This collection of essays has been written by thirteen scholars, from five countries. It focuses on the musical activities of Hector Berlioz, viewed as a European phenomenon. The first part of the book discusses Berlioz’s journeys to Breslau (1846), to Moscow and St Petersburg (1847 and 1867-68), and to London (especially in 1847 and 1853). In particular, the reception of Berlioz’s music is placed under scrutiny. The second part of the book starts with a new history of the recitatives that Berlioz wrote for Weber’s
Der Freischütz, as they were used in Paris (1841, 1850), Berlin (1849), London (1850) and Milan (1872). Five essays then discuss different kinds of influence wrought by European literature on Berlioz, including Shakespeare’s
Othello and Goethe’s
Faust. The book’s final section (source materials) contains the first complete anthology of London press reviews of
Benvenuto Cellini in 1853; and new translations of three Russian articles on Berlioz by Vladimir Odoyevsky, from 1841 and 1847.
Frankfurt am Main, Berlin, Bern, Bruxelles, New York, Oxford, Wien, 2007. XVIII, 322 pp., num. fig. and tables
Contents: Christina Bashford: More than Dedication? Hector Berlioz and John Ella – George Biddlecombe: Berlioz and the London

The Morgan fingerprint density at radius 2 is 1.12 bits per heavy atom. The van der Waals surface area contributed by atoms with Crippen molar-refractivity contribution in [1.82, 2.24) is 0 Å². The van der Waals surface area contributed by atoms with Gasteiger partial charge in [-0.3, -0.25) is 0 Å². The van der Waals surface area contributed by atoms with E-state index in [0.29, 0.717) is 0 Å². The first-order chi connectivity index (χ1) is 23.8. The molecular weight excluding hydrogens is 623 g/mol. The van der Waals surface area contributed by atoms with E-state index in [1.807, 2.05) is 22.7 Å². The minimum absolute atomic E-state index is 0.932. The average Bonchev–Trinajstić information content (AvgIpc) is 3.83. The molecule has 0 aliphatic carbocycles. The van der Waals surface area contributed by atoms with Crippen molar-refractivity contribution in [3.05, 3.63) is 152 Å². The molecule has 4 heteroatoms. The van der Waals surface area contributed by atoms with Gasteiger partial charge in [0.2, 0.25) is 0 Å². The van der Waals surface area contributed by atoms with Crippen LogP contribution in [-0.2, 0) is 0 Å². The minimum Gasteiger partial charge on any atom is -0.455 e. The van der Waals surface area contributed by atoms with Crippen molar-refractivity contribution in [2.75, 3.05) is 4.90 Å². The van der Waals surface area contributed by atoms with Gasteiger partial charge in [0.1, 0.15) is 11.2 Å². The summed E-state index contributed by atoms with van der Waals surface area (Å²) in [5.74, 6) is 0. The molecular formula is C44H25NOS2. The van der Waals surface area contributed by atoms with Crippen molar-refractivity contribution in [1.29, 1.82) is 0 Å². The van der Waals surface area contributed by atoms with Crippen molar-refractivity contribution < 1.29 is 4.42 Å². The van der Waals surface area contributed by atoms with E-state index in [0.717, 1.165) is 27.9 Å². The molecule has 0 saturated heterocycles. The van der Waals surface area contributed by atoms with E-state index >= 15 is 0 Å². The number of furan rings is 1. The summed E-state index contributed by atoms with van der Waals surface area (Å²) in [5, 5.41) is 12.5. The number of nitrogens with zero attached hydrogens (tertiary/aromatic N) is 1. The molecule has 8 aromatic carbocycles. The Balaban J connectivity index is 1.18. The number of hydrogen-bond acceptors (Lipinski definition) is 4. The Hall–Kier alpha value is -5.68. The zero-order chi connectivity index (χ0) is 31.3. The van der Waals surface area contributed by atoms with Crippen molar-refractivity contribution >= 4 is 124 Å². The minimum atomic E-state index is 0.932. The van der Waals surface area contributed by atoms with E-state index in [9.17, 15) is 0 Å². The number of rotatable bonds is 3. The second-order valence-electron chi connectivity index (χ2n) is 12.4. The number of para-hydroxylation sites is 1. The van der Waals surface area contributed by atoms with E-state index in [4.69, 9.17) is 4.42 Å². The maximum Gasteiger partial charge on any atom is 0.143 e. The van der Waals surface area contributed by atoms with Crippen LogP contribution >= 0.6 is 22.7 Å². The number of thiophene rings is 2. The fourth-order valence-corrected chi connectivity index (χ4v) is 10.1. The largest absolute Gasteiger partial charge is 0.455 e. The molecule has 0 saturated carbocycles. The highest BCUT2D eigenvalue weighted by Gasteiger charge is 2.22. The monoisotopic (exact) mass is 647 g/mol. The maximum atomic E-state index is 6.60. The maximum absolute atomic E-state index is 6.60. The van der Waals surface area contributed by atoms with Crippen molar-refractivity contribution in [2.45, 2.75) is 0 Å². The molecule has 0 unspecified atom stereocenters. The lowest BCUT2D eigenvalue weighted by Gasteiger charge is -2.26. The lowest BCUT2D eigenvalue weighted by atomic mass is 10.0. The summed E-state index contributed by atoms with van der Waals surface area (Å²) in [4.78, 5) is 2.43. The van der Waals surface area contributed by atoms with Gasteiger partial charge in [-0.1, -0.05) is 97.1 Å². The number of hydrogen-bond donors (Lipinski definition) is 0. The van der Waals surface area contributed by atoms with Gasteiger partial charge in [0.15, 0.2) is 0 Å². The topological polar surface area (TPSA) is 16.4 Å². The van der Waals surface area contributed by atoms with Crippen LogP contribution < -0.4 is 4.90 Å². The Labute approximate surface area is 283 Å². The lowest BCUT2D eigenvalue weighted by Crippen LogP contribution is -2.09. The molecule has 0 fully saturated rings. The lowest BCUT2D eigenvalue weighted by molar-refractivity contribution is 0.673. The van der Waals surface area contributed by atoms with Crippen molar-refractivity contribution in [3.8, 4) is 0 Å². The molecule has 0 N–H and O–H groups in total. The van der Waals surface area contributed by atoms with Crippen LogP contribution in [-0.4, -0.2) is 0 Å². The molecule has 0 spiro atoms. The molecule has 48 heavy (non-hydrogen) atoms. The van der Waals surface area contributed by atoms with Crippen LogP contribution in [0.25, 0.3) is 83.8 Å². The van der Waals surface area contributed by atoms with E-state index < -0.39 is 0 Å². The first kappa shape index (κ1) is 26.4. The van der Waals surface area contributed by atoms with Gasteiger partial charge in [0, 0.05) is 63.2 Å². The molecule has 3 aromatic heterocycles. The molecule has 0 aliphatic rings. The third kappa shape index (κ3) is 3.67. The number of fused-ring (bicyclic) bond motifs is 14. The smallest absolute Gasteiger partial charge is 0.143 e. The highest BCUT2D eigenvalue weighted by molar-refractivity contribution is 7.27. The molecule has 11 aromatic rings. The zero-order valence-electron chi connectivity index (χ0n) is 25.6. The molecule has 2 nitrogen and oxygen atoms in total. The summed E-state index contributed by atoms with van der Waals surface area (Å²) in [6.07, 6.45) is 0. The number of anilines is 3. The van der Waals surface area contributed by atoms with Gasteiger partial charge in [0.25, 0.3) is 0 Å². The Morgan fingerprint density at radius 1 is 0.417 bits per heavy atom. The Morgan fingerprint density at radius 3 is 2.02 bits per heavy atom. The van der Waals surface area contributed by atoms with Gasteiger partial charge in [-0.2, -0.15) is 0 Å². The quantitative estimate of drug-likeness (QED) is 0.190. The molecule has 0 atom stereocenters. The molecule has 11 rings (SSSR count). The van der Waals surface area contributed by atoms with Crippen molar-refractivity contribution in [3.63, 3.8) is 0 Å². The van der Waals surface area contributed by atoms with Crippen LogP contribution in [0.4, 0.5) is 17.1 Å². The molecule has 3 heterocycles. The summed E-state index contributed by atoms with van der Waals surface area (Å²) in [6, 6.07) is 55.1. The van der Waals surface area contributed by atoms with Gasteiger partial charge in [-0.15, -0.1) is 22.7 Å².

Musical Scene – Gabriella Dideriksen: Benvenuto Cellini and the Politics of Opera Production in Mid-Victorian London
– Sarah Hibberd: Berlioz’s Waterloo? Benvenuto Cellini in London – Mark A. Pottinger: The Breslau Concert Tour of 1846:
Provincial German Insights into Berlioz’s Music and Aesthetic – Linda Edmondson: Berlioz and Cultural Politics in Mid-Nineteenth-Century
Russia – Elena Dolenko: Hector Berlioz as Reflected in the Russian Press of his Time – Ian Rumbold: Berlioz and Le Freyschütz
– Michael Fend: The Diabolical in Berlioz’s La damnation de Faust – Vera Micznik: The Musico-Dramatic Narrative of
Berlioz’s Lélio – Peter Raby: Shakespeare in Paris, 1827 – Rainer Schmusch: Shakespeare and the Genesis of Programme
Music: the Mottoes of Berlioz’s Huit scènes de Faust – Katherine Kolb: Berlioz’s Othello.